Top Leaderboard, Site wide
Truthdig: Drilling Beneath the Headlines
May 23, 2017 Disclaimer: Please read.
x

Statements and opinions expressed in articles are those of the authors, not Truthdig. Truthdig takes no responsibility for such statements or opinions.


22 Killed in Manchester, U.K., in What Police Are Treating as a Terrorist Bombing




Czeslaw Milosz: A Life

Truthdig Bazaar
Modern Iran

Modern Iran

Nikki R. Keddie, Yann Richard
23.28

Eternity Street

Eternity Street

John Mack Faragher
23.79

more items

 
Report
Email this item Print this item

How Congress Could Fix Its Budget Woes Permanently

Posted on Feb 14, 2013
Stuart Conner (CC BY-ND 2.0)

By Ellen Brown, Web of Debt

This piece first appeared at Web of Debt.

As Congress struggles through one budget crisis after another, it is becoming increasingly evident that austerity doesn’t work. We cannot possibly pay off a $16 trillion debt by tightening our belts, slashing public services, and raising taxes. Historically, when the deficit has been reduced, the money supply has been reduced along with it, throwing the economy into recession. After a thorough analysis of statistics from dozens of countries forced to apply austerity plans by the World Bank and IMF, former World Bank chief economist Joseph Stiglitz called austerity plans a “suicide pact.” 

Congress already has in its hands the power to solve the nation’s budget challenges – today and permanently. But it has been artificially constrained from using that power by misguided economic dogma, dogma generated by the interests it serves.  We have bought into the idea that there is not enough money to feed and house our population, rebuild our roads and bridges, or fund our most important programs—that there is no alternative but to slash budgets and deficits if we are to survive. We have a mountain of critical work to do, improving our schools, rebuilding our infrastructure, pursuing our research goals, and so forth. And with millions of unemployed and underemployed, the people are there to do it. What we don’t have, we are told, is just the money to bring workers and resources together.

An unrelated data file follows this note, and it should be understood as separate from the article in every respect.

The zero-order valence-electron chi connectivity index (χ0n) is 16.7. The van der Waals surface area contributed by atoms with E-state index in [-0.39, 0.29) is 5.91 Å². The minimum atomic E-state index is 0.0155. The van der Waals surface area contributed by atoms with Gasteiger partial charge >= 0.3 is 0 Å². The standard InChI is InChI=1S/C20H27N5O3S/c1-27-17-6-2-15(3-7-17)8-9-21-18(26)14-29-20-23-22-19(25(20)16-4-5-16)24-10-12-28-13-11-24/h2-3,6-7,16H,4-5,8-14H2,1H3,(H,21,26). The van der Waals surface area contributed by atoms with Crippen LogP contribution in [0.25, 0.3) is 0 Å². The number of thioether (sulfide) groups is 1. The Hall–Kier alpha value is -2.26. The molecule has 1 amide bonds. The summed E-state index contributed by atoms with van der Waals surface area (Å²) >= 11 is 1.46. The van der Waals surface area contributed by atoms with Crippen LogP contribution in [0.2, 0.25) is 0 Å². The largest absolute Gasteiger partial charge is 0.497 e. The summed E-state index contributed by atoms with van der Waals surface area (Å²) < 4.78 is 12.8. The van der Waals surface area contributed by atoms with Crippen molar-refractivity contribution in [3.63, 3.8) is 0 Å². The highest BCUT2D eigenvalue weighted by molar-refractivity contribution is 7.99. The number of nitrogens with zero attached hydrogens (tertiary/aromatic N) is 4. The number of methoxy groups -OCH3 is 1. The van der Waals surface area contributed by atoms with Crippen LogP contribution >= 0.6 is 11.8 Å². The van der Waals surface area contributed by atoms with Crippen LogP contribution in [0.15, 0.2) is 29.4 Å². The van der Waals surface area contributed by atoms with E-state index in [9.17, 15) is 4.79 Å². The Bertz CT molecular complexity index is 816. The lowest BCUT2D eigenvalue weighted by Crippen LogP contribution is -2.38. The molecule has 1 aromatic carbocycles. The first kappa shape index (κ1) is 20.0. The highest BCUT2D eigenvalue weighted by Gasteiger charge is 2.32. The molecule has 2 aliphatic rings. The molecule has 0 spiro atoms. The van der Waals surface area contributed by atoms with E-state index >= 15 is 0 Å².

But we do have it.  Or we could.

Money today is simply a legal agreement between parties. Nothing backs it but “the full faith and credit of the United States.” The United States could issue its credit directly to fund its own budget, just as our forebears did in the American colonies and as Abraham Lincoln did in the Civil War.

Advertisement

Square, Site wide
Any serious discussion of this alternative has long been taboo among economists and politicians. But in a landmark speech on February 6, 2013, Adair Turner, chairman of Britain’s Financial Services Authority, broke the taboo with a historic speech recommending that approach. According to a February 7th article in Reuters, Turner is one of the most influential financial policy makers in the world. His recommendation was supported by a 75-page paper explaining why handing out newly-created money to citizens and governments could solve economic woes globally and would not lead to hyperinflation.

Our Money Exists Only at the Will and Pleasure of Banks

Government-issued money would work because it addresses the problem at its source. Today, we have no permanent money supply. People and governments are drowning in debt because our money comes into existence only as a debt to banks at interest. As Robert Hemphill of the Atlanta Federal Reserve observed in the 1930s:

We are completely dependent on the commercial banks. Someone has to borrow every dollar we have in circulation, cash or credit.  If the banks create ample synthetic money, we are prosperous; if not, we starve.

In the U.S. monetary system, the only money that is not borrowed from banks is the “base money” or “monetary base” created by the Treasury and the Federal Reserve (the Fed). The Treasury creates only the tiny portion consisting of coins. All of the rest is created by the Fed. 

Despite its name, the Fed is at best only quasi-federal; and most of the money it creates is electronic rather than paper. We the people have no access to this money, which is not tur ned over to the government or the people but goes directly into the reserve accounts of private banks at the Fed. 


New and Improved Comments

If you have trouble leaving a comment, review this help page. Still having problems? Let us know. If you find yourself moderated, take a moment to review our comment policy.

Join the conversation

Load Comments
Right Top, Site wide - Care2
 
Right Skyscraper, Site Wide
Right Internal Skyscraper, Site wide

Like Truthdig on Facebook